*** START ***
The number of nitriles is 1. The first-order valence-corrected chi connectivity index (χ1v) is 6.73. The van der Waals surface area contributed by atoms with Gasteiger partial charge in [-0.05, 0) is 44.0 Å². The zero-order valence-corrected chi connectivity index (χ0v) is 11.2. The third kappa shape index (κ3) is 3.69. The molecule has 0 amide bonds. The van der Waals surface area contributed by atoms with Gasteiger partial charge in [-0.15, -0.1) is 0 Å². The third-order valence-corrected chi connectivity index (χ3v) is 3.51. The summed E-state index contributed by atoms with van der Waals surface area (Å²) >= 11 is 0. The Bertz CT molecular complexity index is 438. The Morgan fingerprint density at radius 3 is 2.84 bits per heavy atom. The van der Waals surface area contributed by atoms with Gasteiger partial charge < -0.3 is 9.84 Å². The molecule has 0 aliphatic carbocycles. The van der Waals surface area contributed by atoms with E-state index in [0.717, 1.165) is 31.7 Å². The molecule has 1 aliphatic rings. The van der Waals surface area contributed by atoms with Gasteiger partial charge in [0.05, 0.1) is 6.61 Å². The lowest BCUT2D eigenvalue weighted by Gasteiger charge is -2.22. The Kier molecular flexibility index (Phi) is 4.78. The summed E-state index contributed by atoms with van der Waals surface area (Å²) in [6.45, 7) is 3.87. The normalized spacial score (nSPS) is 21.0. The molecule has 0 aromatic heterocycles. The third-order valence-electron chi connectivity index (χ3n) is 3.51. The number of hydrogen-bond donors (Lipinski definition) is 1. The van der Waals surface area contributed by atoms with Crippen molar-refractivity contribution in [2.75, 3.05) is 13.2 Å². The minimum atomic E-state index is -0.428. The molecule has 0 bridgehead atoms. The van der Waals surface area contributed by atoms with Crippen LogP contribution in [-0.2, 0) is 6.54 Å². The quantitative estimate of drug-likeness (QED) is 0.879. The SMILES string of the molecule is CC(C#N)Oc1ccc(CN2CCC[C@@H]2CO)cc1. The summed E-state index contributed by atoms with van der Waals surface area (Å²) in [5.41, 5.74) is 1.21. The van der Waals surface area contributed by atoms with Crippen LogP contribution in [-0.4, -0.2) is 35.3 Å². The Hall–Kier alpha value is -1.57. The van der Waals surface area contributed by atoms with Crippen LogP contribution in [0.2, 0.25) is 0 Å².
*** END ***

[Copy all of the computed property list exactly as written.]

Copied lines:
The number of nitriles is 1. The first-order valence-corrected chi connectivity index (χ1v) is 6.73. The van der Waals surface area contributed by atoms with Gasteiger partial charge in [-0.05, 0) is 44.0 Å². The zero-order valence-corrected chi connectivity index (χ0v) is 11.2. The third kappa shape index (κ3) is 3.69. The molecule has 0 amide bonds. The van der Waals surface area contributed by atoms with Gasteiger partial charge in [-0.15, -0.1) is 0 Å². The third-order valence-corrected chi connectivity index (χ3v) is 3.51. The summed E-state index contributed by atoms with van der Waals surface area (Å²) >= 11 is 0. The Bertz CT molecular complexity index is 438. The Morgan fingerprint density at radius 3 is 2.84 bits per heavy atom. The van der Waals surface area contributed by atoms with Gasteiger partial charge < -0.3 is 9.84 Å². The molecule has 0 aliphatic carbocycles. The van der Waals surface area contributed by atoms with E-state index in [0.717, 1.165) is 31.7 Å². The molecule has 1 aliphatic rings. The van der Waals surface area contributed by atoms with Gasteiger partial charge in [0.05, 0.1) is 6.61 Å². The lowest BCUT2D eigenvalue weighted by Gasteiger charge is -2.22. The Kier molecular flexibility index (Phi) is 4.78. The summed E-state index contributed by atoms with van der Waals surface area (Å²) in [6.45, 7) is 3.87. The normalized spacial score (nSPS) is 21.0. The molecule has 0 aromatic heterocycles. The third-order valence-electron chi connectivity index (χ3n) is 3.51. The number of hydrogen-bond donors (Lipinski definition) is 1. The van der Waals surface area contributed by atoms with Crippen molar-refractivity contribution in [2.75, 3.05) is 13.2 Å². The minimum atomic E-state index is -0.428. The molecule has 0 bridgehead atoms. The van der Waals surface area contributed by atoms with Crippen LogP contribution in [-0.2, 0) is 6.54 Å². The quantitative estimate of drug-likeness (QED) is 0.879. The SMILES string of the molecule is CC(C#N)Oc1ccc(CN2CCC[C@@H]2CO)cc1. The summed E-state index contributed by atoms with van der Waals surface area (Å²) in [5.41, 5.74) is 1.21. The van der Waals surface area contributed by atoms with Crippen LogP contribution in [-0.4, -0.2) is 35.3 Å². The Hall–Kier alpha value is -1.57. The van der Waals surface area contributed by atoms with Crippen LogP contribution in [0.2, 0.25) is 0 Å².